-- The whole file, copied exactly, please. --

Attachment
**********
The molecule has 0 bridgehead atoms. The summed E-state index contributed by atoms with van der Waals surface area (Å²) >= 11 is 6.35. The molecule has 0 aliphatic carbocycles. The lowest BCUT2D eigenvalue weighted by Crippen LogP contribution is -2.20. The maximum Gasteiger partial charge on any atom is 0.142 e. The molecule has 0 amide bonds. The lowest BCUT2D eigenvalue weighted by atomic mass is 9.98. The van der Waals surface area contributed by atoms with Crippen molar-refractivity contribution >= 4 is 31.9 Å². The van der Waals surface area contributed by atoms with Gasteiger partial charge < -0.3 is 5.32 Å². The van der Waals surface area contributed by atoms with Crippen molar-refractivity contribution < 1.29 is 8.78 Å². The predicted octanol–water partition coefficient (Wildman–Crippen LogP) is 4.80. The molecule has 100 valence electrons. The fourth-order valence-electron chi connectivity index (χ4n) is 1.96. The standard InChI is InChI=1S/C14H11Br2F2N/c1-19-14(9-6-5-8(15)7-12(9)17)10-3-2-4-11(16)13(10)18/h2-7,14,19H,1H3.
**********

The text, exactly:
The molecule has 0 bridgehead atoms. The summed E-state index contributed by atoms with van der Waals surface area (Å²) >= 11 is 6.35. The molecule has 0 aliphatic carbocycles. The lowest BCUT2D eigenvalue weighted by Crippen LogP contribution is -2.20. The maximum Gasteiger partial charge on any atom is 0.142 e. The molecule has 0 amide bonds. The lowest BCUT2D eigenvalue weighted by atomic mass is 9.98. The van der Waals surface area contributed by atoms with Crippen molar-refractivity contribution >= 4 is 31.9 Å². The van der Waals surface area contributed by atoms with Gasteiger partial charge < -0.3 is 5.32 Å². The van der Waals surface area contributed by atoms with Crippen molar-refractivity contribution < 1.29 is 8.78 Å². The predicted octanol–water partition coefficient (Wildman–Crippen LogP) is 4.80. The molecule has 100 valence electrons. The fourth-order valence-electron chi connectivity index (χ4n) is 1.96. The standard InChI is InChI=1S/C14H11Br2F2N/c1-19-14(9-6-5-8(15)7-12(9)17)10-3-2-4-11(16)13(10)18/h2-7,14,19H,1H3.